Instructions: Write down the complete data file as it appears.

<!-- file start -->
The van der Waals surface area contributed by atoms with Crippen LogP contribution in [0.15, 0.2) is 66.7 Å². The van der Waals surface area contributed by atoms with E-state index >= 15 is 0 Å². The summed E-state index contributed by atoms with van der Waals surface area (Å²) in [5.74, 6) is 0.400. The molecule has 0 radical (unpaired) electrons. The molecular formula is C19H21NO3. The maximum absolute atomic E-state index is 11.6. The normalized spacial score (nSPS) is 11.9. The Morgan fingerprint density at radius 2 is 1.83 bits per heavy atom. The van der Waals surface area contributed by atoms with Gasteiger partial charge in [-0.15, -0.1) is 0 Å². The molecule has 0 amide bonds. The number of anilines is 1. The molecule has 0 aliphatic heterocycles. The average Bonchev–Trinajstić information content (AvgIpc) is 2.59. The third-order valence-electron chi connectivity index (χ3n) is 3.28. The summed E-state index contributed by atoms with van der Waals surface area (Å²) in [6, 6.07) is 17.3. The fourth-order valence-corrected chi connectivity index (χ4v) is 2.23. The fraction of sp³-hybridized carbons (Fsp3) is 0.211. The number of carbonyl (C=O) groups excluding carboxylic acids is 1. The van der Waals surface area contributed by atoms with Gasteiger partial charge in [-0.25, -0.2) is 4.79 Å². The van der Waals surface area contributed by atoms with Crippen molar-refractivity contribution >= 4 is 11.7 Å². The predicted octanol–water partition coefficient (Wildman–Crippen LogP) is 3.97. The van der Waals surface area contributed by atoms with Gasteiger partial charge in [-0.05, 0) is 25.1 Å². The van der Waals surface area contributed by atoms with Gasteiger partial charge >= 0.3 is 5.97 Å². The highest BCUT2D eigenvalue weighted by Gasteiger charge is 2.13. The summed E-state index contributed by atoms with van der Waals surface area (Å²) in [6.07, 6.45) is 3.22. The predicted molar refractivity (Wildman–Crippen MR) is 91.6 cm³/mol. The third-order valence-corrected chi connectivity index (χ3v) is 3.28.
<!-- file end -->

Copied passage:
The van der Waals surface area contributed by atoms with Crippen LogP contribution in [0.15, 0.2) is 66.7 Å². The van der Waals surface area contributed by atoms with E-state index >= 15 is 0 Å². The summed E-state index contributed by atoms with van der Waals surface area (Å²) in [5.74, 6) is 0.400. The molecule has 0 radical (unpaired) electrons. The molecular formula is C19H21NO3. The maximum absolute atomic E-state index is 11.6. The normalized spacial score (nSPS) is 11.9. The Morgan fingerprint density at radius 2 is 1.83 bits per heavy atom. The van der Waals surface area contributed by atoms with Gasteiger partial charge in [-0.15, -0.1) is 0 Å². The molecule has 0 amide bonds. The number of anilines is 1. The molecule has 0 aliphatic heterocycles. The average Bonchev–Trinajstić information content (AvgIpc) is 2.59. The third-order valence-electron chi connectivity index (χ3n) is 3.28. The summed E-state index contributed by atoms with van der Waals surface area (Å²) in [6, 6.07) is 17.3. The fourth-order valence-corrected chi connectivity index (χ4v) is 2.23. The fraction of sp³-hybridized carbons (Fsp3) is 0.211. The number of carbonyl (C=O) groups excluding carboxylic acids is 1. The van der Waals surface area contributed by atoms with Gasteiger partial charge in [-0.25, -0.2) is 4.79 Å². The van der Waals surface area contributed by atoms with Crippen molar-refractivity contribution >= 4 is 11.7 Å². The predicted octanol–water partition coefficient (Wildman–Crippen LogP) is 3.97. The van der Waals surface area contributed by atoms with Gasteiger partial charge in [-0.05, 0) is 25.1 Å². The van der Waals surface area contributed by atoms with Gasteiger partial charge >= 0.3 is 5.97 Å². The highest BCUT2D eigenvalue weighted by Gasteiger charge is 2.13. The summed E-state index contributed by atoms with van der Waals surface area (Å²) in [6.07, 6.45) is 3.22. The predicted molar refractivity (Wildman–Crippen MR) is 91.6 cm³/mol. The third-order valence-corrected chi connectivity index (χ3v) is 3.28.